The FT link is interesting throughout and I believe these numbers vindicate what many of us have been arguing. It also stresses the oft-neglected point that mining and drilling are relatively capital-intensive sectors:
Drilling is capital intensive, however, so even though the industry’s sales rose by $142bn, its annual payroll was up only $20bn to $61bn in total.
It also turns out that online retail is not very labor intensive at current margins.
That is the new book by Robert D. Kaplan, and the subtitle is The South China Sea and the End of a Stable Pacific. Since this is possibly the most important topic in the world right now, you should read this book. Here is one interesting excerpt of many:
According to Yale professor of management and political science Paul Bracken, China isn’t so much building a conventional navy as an “anti-navy” navy, designed to push U.S. sea and air forces away from the East Asian coastline. Chinese drones putting lasers on U.S. warships, sonar pings from Chinese submarines, the noisy activation of Chinese smart mines, and so on are all designed to signal to American warships that Beijing knows about their movements and the United States risks a crisis if such warships get closer to Chinese waters. Because “relations with China are too important to jeopardize with a military confrontation,” this anti-access strategy has a significant political effect on Washington. “The strategic impact of China’s agility is not so much to tilt the military balance in its direction and away from the United States. Rather,” bracken goes on, “it introduces new risks into the American decision-making calculus.”
Some chapters of this book are deeper and better thought out than others, but still it is definitely worth reading.
The President and other apologists for the NSA have defended the NSA’s illegal mass surveillance of US telephones by arguing that it’s “only” metadata, so “nobody is listening to our telephone calls.” But where, when, how long and to whom customers make phone calls does reveal information that could easily be used to blackmail, stifle and control. A group of computer scientists at Stanford’s Security Laboratory gathered information from volunteers who agreed to have an app on their cell phone mimic what the NSA collects. Here is an initial report.
At the outset of this study, we shared the same hypothesis as our computer science colleagues—we thought phone metadata could be very sensitive. We did not anticipate finding much evidence one way or the other, however, since the MetaPhone participant population is small and participants only provide a few months of phone activity on average.
We were wrong…The degree of sensitivity among contacts took us aback. Participants had calls with Alcoholics Anonymous, gun stores, NARAL Pro-Choice, labor unions, divorce lawyers, sexually transmitted disease clinics, a Canadian import pharmacy, strip clubs, and much more. This was not a hypothetical parade of horribles. These were simple inferences, about real phone users, that could trivially be made on a large scale.
…Though most MetaPhone participants consented to having their identity disclosed, we use pseudonyms in this report to protect participant privacy.
- Participant A communicated with multiple local neurology groups, a specialty pharmacy, a rare condition management service, and a hotline for a pharmaceutical used solely to treat relapsing multiple sclerosis.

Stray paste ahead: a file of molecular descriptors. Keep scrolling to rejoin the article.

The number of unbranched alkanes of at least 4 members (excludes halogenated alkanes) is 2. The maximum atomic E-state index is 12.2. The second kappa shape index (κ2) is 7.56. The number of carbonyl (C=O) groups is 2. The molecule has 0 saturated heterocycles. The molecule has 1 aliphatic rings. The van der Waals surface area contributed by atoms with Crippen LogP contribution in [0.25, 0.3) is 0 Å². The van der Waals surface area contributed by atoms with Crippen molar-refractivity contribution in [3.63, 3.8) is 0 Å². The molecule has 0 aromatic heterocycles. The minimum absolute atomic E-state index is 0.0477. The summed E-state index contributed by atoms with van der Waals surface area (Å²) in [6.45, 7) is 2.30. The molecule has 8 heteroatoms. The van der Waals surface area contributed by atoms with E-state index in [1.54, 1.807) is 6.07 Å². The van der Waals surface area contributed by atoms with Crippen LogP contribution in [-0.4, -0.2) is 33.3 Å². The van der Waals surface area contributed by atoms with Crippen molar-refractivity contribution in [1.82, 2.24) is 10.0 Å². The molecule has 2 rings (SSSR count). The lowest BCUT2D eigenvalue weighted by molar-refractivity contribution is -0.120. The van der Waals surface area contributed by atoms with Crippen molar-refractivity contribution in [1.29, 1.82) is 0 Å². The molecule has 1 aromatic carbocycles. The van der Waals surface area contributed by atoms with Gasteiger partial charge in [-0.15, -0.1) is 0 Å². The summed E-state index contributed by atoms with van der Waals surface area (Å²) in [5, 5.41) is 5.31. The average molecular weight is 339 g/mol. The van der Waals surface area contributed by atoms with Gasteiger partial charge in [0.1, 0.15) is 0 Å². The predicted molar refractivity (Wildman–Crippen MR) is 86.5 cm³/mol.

- Participant B spoke at length with cardiologists at a major medical center, talked briefly with a medical laboratory, received calls from a pharmacy, and placed short calls to a home reporting hotline for a medical device used to monitor cardiac arrhythmia.
- Participant C made a number of calls to a firearm store that specializes in the AR semiautomatic rifle platform. They also spoke at length with customer service for a firearm manufacturer that produces an AR line.
- In a span of three weeks, Participant D contacted a home improvement store, locksmiths, a hydroponics dealer, and a head shop.
- Participant E had a long, early morning call with her sister. Two days later, she placed a series of calls to the local Planned Parenthood location. She placed brief additional calls two weeks later, and made a final call a month after.
We were able to corroborate Participant B’s medical condition and Participant C’s firearm ownership using public information sources. Owing to the sensitivity of these matters, we elected to not contact Participants A, D, or E for confirmation.
In other news, a former president believes that his email is being monitored. He is probably correct. Monitoring presidential candidates is all too realistic.
Fortunately, President Obama has announced that the bulk collection of phone calls will end. Dismantling that illegal program is a start. Obviously, this would not have happened without the revelations of Edward Snowden.
Faculty members at Alamo Colleges in San Antonio objected earlier this year to their chancellor’s move to make a course inspired in part by the popular self-help book The 7 Habits of Highly Effective People part of the core curriculum. Instructors said they felt left out of the decision-making process and weren’t sure if the course, which would replace one of only two required humanities classes in the core, deserved that kind of curricular billing.
It is strange, is it not, that the attempt to teach habits of highly effective people is considered gauche and unworthy of the time of students? (It is unlikely that the objections stem from a belief that the wrong habits are being taught. That said, you can read more about the Mormon roots of Stephen Covey and his ideas here.) You can read more about the episode at Alamo Colleges here.